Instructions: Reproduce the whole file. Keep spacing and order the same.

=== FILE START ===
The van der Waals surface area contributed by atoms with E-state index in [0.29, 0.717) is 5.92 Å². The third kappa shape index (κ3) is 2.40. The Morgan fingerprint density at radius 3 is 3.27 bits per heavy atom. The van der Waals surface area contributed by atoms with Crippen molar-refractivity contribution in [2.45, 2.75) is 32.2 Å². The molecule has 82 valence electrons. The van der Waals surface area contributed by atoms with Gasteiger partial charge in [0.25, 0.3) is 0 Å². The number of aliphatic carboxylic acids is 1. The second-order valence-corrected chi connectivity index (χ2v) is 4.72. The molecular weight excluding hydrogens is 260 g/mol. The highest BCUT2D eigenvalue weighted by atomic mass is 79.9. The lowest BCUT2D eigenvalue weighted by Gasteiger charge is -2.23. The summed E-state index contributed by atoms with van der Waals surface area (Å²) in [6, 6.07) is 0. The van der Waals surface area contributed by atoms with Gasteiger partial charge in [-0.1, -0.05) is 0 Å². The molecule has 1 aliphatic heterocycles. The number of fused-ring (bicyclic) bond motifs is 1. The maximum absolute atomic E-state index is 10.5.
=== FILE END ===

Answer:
The van der Waals surface area contributed by atoms with E-state index in [0.29, 0.717) is 5.92 Å². The third kappa shape index (κ3) is 2.40. The Morgan fingerprint density at radius 3 is 3.27 bits per heavy atom. The van der Waals surface area contributed by atoms with Crippen molar-refractivity contribution in [2.45, 2.75) is 32.2 Å². The molecule has 82 valence electrons. The van der Waals surface area contributed by atoms with Gasteiger partial charge in [0.25, 0.3) is 0 Å². The number of aliphatic carboxylic acids is 1. The second-order valence-corrected chi connectivity index (χ2v) is 4.72. The molecular weight excluding hydrogens is 260 g/mol. The highest BCUT2D eigenvalue weighted by atomic mass is 79.9. The lowest BCUT2D eigenvalue weighted by Gasteiger charge is -2.23. The summed E-state index contributed by atoms with van der Waals surface area (Å²) in [6, 6.07) is 0. The van der Waals surface area contributed by atoms with Gasteiger partial charge in [-0.1, -0.05) is 0 Å². The molecule has 1 aliphatic heterocycles. The number of fused-ring (bicyclic) bond motifs is 1. The maximum absolute atomic E-state index is 10.5.